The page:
E-mails have become an integral part in our everyday lives. In business anyway, but they have also found their way into our schools. However, schools face the same problems that have long been known by organizations: School authorities with thousands of students, hundreds of teachers and many administrative employees offer hackers a target at least as worthwhile as other large enterprises.
In this article, I’ll show you some simple yet highly effective measures that you as the administrator of a corporate IT or school IT can take to effectively protect your users and mail servers from hacker attacks. As massive spams are not only annoying or even dangerous to us all, they can also cause other mail servers to mistrust your email servers so that your users will no longer be able to send regular mails.
While the corporate world already gained an understanding of the importance of IT security , this is much more difficult with schools. On the one hand, resources for the IT school administration are limited. On the other hand, they haven’t yet fully developed an understanding of IT technology and security standards. Especially, if the users are teachers who consider IT rather as a hobby in the best case, or if these are younger students who will probably be even less aware of the explosive nature of this issue.
So e-mails are a particularly rewarding target since an e-mail server can not only attack the users in the school or company but also all e-mail users connected to them. For a spammer, the sender is not decisive, for him it is only important that his e-mail reaches as many recipients as possible. For this reason, it is particularly important that e-mail servers are protected against unauthorized access and misuse.
Securing the server is not only important to prevent spam e-mails, but also to protect the process of sending official and intentional e-mails. A widespread anti-spam measure is the blacklisting of servers. This means, servers with a high number of sent spam-e-mails are put on a blacklist. The mail servers of other organizations will then no longer accept e-mails from this particular server. So imagine a corporate or school server is misused to send spam and gets blacklisted as a result. Thiswill not only affect the spam e-mails but also all legitimate e-mails sent by employees, students and teachers.
However, a few well thought-out measures can help you to identify and mitigate the problem quickly and cost effectively.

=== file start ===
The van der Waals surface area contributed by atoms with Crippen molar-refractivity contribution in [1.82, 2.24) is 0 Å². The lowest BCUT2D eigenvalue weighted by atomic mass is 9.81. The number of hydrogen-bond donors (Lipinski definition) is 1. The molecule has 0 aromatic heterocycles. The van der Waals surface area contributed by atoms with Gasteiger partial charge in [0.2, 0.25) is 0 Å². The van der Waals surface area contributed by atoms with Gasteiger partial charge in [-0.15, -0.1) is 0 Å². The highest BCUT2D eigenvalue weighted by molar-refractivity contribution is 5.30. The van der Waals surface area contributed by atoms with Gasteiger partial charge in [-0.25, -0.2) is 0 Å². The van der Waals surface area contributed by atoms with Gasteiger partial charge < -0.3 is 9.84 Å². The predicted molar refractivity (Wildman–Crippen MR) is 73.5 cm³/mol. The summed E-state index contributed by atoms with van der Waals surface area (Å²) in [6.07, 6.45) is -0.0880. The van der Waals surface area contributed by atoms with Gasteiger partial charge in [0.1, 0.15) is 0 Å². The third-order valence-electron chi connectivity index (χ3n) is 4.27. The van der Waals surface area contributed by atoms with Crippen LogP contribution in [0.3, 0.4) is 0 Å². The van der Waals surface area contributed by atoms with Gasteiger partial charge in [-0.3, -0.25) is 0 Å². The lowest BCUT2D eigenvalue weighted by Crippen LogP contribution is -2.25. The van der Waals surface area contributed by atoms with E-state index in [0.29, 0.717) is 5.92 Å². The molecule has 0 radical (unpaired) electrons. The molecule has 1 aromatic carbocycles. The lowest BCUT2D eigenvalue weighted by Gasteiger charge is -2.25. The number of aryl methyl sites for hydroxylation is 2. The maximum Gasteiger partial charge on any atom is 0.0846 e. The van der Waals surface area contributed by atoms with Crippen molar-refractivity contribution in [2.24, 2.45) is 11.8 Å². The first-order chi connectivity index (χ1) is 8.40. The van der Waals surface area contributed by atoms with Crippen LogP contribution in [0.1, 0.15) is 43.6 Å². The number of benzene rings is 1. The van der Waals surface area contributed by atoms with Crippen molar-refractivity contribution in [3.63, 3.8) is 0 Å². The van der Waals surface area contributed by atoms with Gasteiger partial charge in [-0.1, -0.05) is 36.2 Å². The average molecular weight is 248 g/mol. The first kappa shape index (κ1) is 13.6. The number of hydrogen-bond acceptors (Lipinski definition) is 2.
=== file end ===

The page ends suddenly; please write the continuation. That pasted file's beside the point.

User sensitization – Better safe than sorry
No matter whether in the company, the club, school or in one’s own family, user sensitization always has top priority. It must be made absolutely clear to them to not choose passwords that are too simple or too comprehensible. However, in order to ease this sensitization process, you can define password rules for the use of e-mail accounts in your mail server. For example, you are able to define a minimum of complexity a password must have and determine that the password must be updated at regular intervals. If you are the administrator or teacher of a class, you should, of course, be familiar with these rules so that you can answer questions from your users or students directly.
User authentication – your first line of defense
Thanks to various technical tools, you can do even more than taking these initial basic measures to defend your e-mail servers . Univention Corporate Server has already implemented the most important technical tools for securing e-mails by default.
The first line of defense UCS set up is that only e-mails are accepted that are either intended for a recipient in the domain or sent by a user who has a mailbox in the domain.
A user who wants to send an e-mail to a recipient outside the domain must first authenticate himself with his password before he can send it. Someone sending an e-mail to an external mailbox via a UCS server simply cannot claim to be the owner of the account, but must prove this first.